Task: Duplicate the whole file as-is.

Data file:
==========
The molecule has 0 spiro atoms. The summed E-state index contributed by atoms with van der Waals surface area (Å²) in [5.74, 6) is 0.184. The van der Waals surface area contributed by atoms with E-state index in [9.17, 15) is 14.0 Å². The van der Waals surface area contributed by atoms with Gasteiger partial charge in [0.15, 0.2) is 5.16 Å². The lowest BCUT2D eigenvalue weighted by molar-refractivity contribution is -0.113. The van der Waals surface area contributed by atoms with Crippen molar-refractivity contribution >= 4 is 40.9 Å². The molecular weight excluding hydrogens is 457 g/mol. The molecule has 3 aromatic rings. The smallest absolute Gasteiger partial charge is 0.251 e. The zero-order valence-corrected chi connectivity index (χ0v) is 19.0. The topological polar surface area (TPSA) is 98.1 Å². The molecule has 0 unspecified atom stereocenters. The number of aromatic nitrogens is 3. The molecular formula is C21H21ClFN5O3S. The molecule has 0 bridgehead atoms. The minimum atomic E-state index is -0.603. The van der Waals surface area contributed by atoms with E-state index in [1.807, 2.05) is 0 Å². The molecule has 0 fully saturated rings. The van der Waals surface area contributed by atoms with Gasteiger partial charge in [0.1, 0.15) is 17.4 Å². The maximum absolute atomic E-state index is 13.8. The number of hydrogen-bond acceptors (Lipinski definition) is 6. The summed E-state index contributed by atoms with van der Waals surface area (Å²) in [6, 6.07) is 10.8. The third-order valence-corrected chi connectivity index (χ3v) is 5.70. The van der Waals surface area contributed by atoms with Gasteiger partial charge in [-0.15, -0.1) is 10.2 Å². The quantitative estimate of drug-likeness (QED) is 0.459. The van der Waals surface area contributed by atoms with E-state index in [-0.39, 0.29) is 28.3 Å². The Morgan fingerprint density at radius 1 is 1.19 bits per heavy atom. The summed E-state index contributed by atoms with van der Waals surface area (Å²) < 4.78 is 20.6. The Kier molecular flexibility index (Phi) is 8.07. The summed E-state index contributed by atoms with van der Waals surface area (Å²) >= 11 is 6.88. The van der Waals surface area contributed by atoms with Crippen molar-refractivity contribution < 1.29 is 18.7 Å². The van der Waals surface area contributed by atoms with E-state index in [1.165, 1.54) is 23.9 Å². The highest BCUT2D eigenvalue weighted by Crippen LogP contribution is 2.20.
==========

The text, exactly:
The molecule has 0 spiro atoms. The summed E-state index contributed by atoms with van der Waals surface area (Å²) in [5.74, 6) is 0.184. The van der Waals surface area contributed by atoms with E-state index in [9.17, 15) is 14.0 Å². The van der Waals surface area contributed by atoms with Gasteiger partial charge in [0.15, 0.2) is 5.16 Å². The lowest BCUT2D eigenvalue weighted by molar-refractivity contribution is -0.113. The van der Waals surface area contributed by atoms with Crippen molar-refractivity contribution >= 4 is 40.9 Å². The molecular weight excluding hydrogens is 457 g/mol. The molecule has 3 aromatic rings. The smallest absolute Gasteiger partial charge is 0.251 e. The zero-order valence-corrected chi connectivity index (χ0v) is 19.0. The topological polar surface area (TPSA) is 98.1 Å². The molecule has 0 unspecified atom stereocenters. The number of aromatic nitrogens is 3. The molecular formula is C21H21ClFN5O3S. The molecule has 0 bridgehead atoms. The minimum atomic E-state index is -0.603. The van der Waals surface area contributed by atoms with E-state index in [1.807, 2.05) is 0 Å². The molecule has 0 fully saturated rings. The van der Waals surface area contributed by atoms with Gasteiger partial charge in [0.1, 0.15) is 17.4 Å². The maximum absolute atomic E-state index is 13.8. The number of hydrogen-bond acceptors (Lipinski definition) is 6. The summed E-state index contributed by atoms with van der Waals surface area (Å²) in [6, 6.07) is 10.8. The third-order valence-corrected chi connectivity index (χ3v) is 5.70. The van der Waals surface area contributed by atoms with Gasteiger partial charge in [-0.15, -0.1) is 10.2 Å². The quantitative estimate of drug-likeness (QED) is 0.459. The van der Waals surface area contributed by atoms with E-state index in [-0.39, 0.29) is 28.3 Å². The Morgan fingerprint density at radius 1 is 1.19 bits per heavy atom. The summed E-state index contributed by atoms with van der Waals surface area (Å²) < 4.78 is 20.6. The Kier molecular flexibility index (Phi) is 8.07. The summed E-state index contributed by atoms with van der Waals surface area (Å²) >= 11 is 6.88. The van der Waals surface area contributed by atoms with Crippen molar-refractivity contribution < 1.29 is 18.7 Å². The van der Waals surface area contributed by atoms with E-state index in [1.165, 1.54) is 23.9 Å². The highest BCUT2D eigenvalue weighted by Crippen LogP contribution is 2.20.